When you have completed the quick and simple outline and have created a thesis statement, you can begin writing. Don’t take too long since you do not have much time, but spending a couple of minutes on organizing your thoughts may save you time later.
Start with describing the problem, issue or position presented in a couple of sentences. Finish the introduction with the thesis statement that you have already crafted. A good thesis statement should clearly show your opinion or response; additionally, a good thesis statement should not simply announce a topic (University of Illinois Writer’s Workshop, 2013). Everyone has their own way of approaching writing an essay. If you are more comfortable creating a thesis statement after you have begun writing your introduction, that’s fine, too. However, it is very important to practice writing before you take your test. You could even have a friend or colleague read your practice essay to check for clarity. Practice will also help in managing your time because you will be able to plan accordingly.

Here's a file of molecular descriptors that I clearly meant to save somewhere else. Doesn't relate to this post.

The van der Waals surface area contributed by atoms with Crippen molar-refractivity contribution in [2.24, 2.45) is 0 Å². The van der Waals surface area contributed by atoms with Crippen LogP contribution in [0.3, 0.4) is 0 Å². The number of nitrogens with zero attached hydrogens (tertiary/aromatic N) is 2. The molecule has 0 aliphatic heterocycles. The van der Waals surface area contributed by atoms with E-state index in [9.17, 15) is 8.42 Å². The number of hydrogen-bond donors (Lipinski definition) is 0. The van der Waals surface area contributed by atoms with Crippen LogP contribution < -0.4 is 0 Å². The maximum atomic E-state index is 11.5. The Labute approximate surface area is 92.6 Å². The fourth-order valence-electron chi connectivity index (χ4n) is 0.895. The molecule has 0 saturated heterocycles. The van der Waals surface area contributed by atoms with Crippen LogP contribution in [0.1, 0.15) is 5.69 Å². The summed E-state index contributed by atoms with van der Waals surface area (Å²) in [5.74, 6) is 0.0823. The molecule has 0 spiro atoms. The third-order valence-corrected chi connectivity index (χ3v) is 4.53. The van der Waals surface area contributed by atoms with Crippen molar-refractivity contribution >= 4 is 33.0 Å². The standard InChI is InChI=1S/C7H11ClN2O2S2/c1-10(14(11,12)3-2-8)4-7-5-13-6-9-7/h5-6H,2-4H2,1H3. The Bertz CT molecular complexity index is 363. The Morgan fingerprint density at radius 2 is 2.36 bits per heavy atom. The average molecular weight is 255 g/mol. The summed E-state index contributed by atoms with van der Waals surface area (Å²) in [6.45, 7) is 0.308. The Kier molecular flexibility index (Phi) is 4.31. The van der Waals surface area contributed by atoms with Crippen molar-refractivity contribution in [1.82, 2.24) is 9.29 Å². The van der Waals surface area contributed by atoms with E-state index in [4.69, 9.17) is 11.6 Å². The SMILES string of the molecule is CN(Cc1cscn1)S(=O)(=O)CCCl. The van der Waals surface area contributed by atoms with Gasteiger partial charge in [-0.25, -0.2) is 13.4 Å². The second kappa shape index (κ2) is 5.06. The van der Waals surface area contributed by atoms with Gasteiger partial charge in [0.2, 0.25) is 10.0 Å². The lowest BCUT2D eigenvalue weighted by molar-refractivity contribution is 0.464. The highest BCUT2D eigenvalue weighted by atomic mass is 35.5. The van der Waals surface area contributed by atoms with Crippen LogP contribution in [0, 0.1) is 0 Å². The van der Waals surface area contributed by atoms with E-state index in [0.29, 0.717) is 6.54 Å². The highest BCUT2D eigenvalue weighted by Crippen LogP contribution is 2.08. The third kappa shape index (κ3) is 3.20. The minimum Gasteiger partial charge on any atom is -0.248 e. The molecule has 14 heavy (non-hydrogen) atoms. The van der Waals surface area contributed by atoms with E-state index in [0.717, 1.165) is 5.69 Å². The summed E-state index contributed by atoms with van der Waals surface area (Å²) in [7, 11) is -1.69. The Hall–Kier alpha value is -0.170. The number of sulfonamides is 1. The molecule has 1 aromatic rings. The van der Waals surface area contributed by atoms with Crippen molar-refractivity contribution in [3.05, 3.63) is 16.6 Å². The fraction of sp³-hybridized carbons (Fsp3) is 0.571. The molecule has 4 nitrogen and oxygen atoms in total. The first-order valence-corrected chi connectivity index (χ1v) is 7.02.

Each body paragraph should start with a topic sentence, which is a statement usually placed at the beginning of the body paragraphs that “indicates in a general way what idea or thesis the paragraph is going to deal with” (Purdue Online Writing Lab, 1995-2019). For example, if the question was about whether students should work part-time while studying, a topic sentence for the first body paragraph might be as follows:
‘Gaining work experience is one benefit for students who work while studying.’
It is also important to keep one body paragraph to one main idea. It should not be a hodgepodge of ideas or jump back to a previously mentioned topic. The paragraph should be adequately supported with examples, your experience, and/or explanations. Take a look at free IELTS Writing Task 2 sample test questions from an IELTS official website. Read the instructions carefully and take note of what test takers are being asked to do. One final tip on body paragraphs is that just as each paragraph has a beginning, each one should also have an ending. Of course, the final conclusion is separate, but conclude each paragraph with an ending statement that provides a basic summary of the main idea.